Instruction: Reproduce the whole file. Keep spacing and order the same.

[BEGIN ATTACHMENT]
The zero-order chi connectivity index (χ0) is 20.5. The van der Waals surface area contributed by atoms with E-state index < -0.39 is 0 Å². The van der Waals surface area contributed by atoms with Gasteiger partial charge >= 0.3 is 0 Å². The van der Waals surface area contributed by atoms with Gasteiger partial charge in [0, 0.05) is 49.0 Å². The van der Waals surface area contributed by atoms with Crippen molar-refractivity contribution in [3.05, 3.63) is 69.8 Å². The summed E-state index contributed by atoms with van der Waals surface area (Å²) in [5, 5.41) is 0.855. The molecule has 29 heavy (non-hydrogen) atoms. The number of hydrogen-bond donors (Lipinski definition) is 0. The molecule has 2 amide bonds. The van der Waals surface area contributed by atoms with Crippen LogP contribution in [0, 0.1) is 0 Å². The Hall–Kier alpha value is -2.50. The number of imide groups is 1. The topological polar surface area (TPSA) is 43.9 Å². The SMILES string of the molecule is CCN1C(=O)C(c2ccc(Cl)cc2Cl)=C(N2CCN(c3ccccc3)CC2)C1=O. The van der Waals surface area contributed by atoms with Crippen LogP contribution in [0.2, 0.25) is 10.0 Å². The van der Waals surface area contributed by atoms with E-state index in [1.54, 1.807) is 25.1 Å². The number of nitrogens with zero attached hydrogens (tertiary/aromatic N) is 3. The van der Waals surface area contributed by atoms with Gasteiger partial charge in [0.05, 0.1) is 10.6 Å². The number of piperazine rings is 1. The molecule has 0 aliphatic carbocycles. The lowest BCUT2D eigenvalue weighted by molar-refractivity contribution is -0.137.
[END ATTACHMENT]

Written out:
The zero-order chi connectivity index (χ0) is 20.5. The van der Waals surface area contributed by atoms with E-state index < -0.39 is 0 Å². The van der Waals surface area contributed by atoms with Gasteiger partial charge >= 0.3 is 0 Å². The van der Waals surface area contributed by atoms with Gasteiger partial charge in [0, 0.05) is 49.0 Å². The van der Waals surface area contributed by atoms with Crippen molar-refractivity contribution in [3.05, 3.63) is 69.8 Å². The summed E-state index contributed by atoms with van der Waals surface area (Å²) in [5, 5.41) is 0.855. The molecule has 29 heavy (non-hydrogen) atoms. The number of hydrogen-bond donors (Lipinski definition) is 0. The molecule has 2 amide bonds. The van der Waals surface area contributed by atoms with Crippen LogP contribution in [0, 0.1) is 0 Å². The Hall–Kier alpha value is -2.50. The number of imide groups is 1. The topological polar surface area (TPSA) is 43.9 Å². The SMILES string of the molecule is CCN1C(=O)C(c2ccc(Cl)cc2Cl)=C(N2CCN(c3ccccc3)CC2)C1=O. The van der Waals surface area contributed by atoms with Crippen LogP contribution in [0.2, 0.25) is 10.0 Å². The van der Waals surface area contributed by atoms with E-state index in [1.54, 1.807) is 25.1 Å². The number of nitrogens with zero attached hydrogens (tertiary/aromatic N) is 3. The van der Waals surface area contributed by atoms with Gasteiger partial charge in [0.05, 0.1) is 10.6 Å². The number of piperazine rings is 1. The molecule has 0 aliphatic carbocycles. The lowest BCUT2D eigenvalue weighted by molar-refractivity contribution is -0.137.